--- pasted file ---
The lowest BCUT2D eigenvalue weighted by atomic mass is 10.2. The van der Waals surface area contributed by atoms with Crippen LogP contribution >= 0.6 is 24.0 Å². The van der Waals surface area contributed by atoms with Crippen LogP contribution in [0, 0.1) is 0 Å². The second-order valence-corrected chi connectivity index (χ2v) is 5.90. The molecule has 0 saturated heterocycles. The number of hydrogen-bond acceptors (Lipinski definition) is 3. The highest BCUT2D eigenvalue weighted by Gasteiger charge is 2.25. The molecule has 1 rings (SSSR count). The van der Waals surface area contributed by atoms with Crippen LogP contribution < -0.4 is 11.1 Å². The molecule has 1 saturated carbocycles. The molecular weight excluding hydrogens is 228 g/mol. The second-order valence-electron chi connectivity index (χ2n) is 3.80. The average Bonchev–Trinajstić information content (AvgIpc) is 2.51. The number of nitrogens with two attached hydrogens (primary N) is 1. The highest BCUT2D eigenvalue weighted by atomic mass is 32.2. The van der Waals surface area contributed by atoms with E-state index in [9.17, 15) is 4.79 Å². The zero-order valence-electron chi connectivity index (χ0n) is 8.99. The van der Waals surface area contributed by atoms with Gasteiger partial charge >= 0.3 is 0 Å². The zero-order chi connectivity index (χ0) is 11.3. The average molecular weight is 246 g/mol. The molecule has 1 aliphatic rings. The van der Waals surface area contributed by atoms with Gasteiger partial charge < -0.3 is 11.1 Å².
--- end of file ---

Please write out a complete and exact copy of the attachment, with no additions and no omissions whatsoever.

The lowest BCUT2D eigenvalue weighted by atomic mass is 10.2. The van der Waals surface area contributed by atoms with Crippen LogP contribution >= 0.6 is 24.0 Å². The van der Waals surface area contributed by atoms with Crippen LogP contribution in [0, 0.1) is 0 Å². The second-order valence-corrected chi connectivity index (χ2v) is 5.90. The molecule has 0 saturated heterocycles. The number of hydrogen-bond acceptors (Lipinski definition) is 3. The highest BCUT2D eigenvalue weighted by Gasteiger charge is 2.25. The molecule has 1 rings (SSSR count). The van der Waals surface area contributed by atoms with Crippen LogP contribution < -0.4 is 11.1 Å². The molecule has 1 saturated carbocycles. The molecular weight excluding hydrogens is 228 g/mol. The second-order valence-electron chi connectivity index (χ2n) is 3.80. The average Bonchev–Trinajstić information content (AvgIpc) is 2.51. The number of nitrogens with two attached hydrogens (primary N) is 1. The highest BCUT2D eigenvalue weighted by atomic mass is 32.2. The van der Waals surface area contributed by atoms with E-state index in [9.17, 15) is 4.79 Å². The zero-order valence-electron chi connectivity index (χ0n) is 8.99. The van der Waals surface area contributed by atoms with Gasteiger partial charge >= 0.3 is 0 Å². The zero-order chi connectivity index (χ0) is 11.3. The average molecular weight is 246 g/mol. The molecule has 1 aliphatic rings. The van der Waals surface area contributed by atoms with Gasteiger partial charge < -0.3 is 11.1 Å².